The Student Loan Debt For The United States

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It was first promulgated in 2010 that outstanding student loan in the United States exceeded that of outstanding credit card debt for the first time ever (Kristof, 2012). As of today, there is over $1.2 trillion in outstanding student loan debt, $1 trillion of which is in the form of federal student loans (Denhart, 2013). The Student Loan Forgiveness Act of 2012 was designed to ease some of that burden and mitigate some of the real damage incurred by a lifetime of insurmountable debt.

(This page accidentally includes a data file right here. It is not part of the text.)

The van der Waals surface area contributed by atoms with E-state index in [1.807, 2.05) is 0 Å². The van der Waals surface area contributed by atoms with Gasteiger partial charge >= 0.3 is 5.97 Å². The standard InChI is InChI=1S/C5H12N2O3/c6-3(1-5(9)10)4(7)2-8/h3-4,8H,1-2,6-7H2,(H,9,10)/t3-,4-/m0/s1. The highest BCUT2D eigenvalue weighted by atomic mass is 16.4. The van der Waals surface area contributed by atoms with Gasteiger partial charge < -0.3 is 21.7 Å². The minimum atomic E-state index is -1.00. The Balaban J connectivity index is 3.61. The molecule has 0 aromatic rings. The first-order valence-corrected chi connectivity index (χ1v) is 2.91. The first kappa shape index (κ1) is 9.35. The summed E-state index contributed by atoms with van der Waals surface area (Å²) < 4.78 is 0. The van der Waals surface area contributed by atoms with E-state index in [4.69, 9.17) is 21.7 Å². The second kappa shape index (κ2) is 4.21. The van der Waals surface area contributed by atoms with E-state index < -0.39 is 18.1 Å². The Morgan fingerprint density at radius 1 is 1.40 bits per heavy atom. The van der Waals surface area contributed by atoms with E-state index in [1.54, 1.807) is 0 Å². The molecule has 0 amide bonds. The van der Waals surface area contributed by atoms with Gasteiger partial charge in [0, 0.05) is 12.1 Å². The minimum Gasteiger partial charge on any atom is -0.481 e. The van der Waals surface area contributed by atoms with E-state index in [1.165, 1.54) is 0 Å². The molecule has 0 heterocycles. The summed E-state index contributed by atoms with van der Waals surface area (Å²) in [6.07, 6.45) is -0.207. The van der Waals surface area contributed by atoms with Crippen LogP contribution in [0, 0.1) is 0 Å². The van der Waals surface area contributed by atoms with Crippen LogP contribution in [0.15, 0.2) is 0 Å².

The Student Loan Forgiveness Act of 2012 was introduced in the House of Representatives on March 8, 2012, by Hansen Clarke (D - MI) with well-known Presidential support for student loan debt relief, 24 Democratic co-sponsors, and zero Republican co-sponsors. The bill was introduced to increase purchasing power to strengthen the economic recovery from the Financial Crisis of 2008, restore fairness in financing higher education in the United States through student loan forgiveness, set caps on interest rates at 3.4% on Federal student loans, provide refinancing opportunities for private borrowers, and achieve other purposes (112 Bill Profile H.R. 4170 (2011-2012), 2012). The bill was referred to the House Committee on Education and the Workforce, the House Committee on Foreign Affairs, and the House Committee on Armed Services. Mr. Clarke (2012) addressed the House for one minute that day, in which he said “Mr. Speaker, today I have introduced H.R. 4170, a bill that will forgive student loan

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